From Molecular Clouds to Dense Cores

We have an active and diverse program to study the properties of molecular clouds and their connection with dense cores. Since molecular clouds provide the initial conditions for dense cores, it is important to determine some of their main properties: the amount of turbulence in the molecular cloud and inside dense cores, the amount of energy radiated by turbulent dissipation, and the role of magnetic fields. We have studied distant Infra-Red Dark Clouds (IRDCs) and nearby molecular clouds in dense gas tracers, using both single dish and interferometers, to reveal a large fraction of dense gas (as traced by NH3) present in the intra-core medium and to highlight the presence of subsonic turbulence inside dense cores even in the higher-mass star-forming regions traced by IRDCs. The relation between the kinematics and other physical properties of the dense cores and their parental molecular clouds has been explored. In addition, a systematic study of mid-J to high-J CO transitions in IRDCs provided a possible detection of the energy generated by turbulent dissipation. Finally, a comparison between Planck and polarization of background stars was carried out and it showed small differences between both techniques, confirming the validity of the Planck based polarization measurements in molecular clouds.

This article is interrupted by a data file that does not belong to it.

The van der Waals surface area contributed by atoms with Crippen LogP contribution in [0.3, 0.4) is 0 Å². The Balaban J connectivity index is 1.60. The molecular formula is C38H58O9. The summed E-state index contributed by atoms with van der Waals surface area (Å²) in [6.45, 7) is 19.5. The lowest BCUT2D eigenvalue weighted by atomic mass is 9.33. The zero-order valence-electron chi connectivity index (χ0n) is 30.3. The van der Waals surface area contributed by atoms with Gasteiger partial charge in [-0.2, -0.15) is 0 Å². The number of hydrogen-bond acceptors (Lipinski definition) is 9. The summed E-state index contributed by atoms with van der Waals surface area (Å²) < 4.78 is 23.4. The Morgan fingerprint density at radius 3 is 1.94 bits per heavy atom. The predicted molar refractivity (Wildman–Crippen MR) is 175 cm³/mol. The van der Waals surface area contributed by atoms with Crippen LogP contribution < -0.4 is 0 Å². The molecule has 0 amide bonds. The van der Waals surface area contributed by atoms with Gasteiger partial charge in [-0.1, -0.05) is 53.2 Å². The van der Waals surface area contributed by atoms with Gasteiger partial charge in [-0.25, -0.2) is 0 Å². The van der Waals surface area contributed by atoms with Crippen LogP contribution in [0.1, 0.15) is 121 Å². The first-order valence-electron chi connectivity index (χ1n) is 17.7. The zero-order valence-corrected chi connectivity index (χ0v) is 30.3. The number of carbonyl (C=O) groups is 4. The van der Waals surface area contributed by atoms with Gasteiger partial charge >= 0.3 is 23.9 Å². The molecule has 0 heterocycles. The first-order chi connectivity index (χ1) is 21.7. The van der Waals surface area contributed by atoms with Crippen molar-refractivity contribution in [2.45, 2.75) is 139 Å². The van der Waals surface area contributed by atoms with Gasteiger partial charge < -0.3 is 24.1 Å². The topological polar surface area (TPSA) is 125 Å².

Dense Cores

Dense cores are regions within interstellar molecular clouds where stars like our Sun form. In the CAS group a lot of effort is put into studying dense cores with the aim of deriving more constraints for star and planet formation. The collaboration among observers and modellers, as well as the input from laboratory spectroscopists, are crucial to make progress and have a full understanding of the chemical and  physical evolution of dense cores. In particular, we focus our attention on the information that can be inferred from isotopic fractionation in dense cores on their physical and  chemical evolution. Furthermore, we want to understand and  exploit all the information that is carried by the chemical segregation in dense cores, not only to better constrain our chemical networks, but also to derive the physical structure of the core.

The Evolution of Circumstellar Disks

Young circumstellar disks regulate the accretion of material from protostellar envelopes to protostars and, in later stages, provide the physical conditions for planet formation. The research done in the CAS group spans several stages of disk evolution, from young embedded disks to more evolved protoplanetary disks. We use state-of-the-art instrumentation
including ALMA, NOEMA, and SOFIA which cover a range of observational frequencies and spatial resolutions. Here we present the advancements made by the CAS group using observations of molecular lines, polarization, and dust continuum data.
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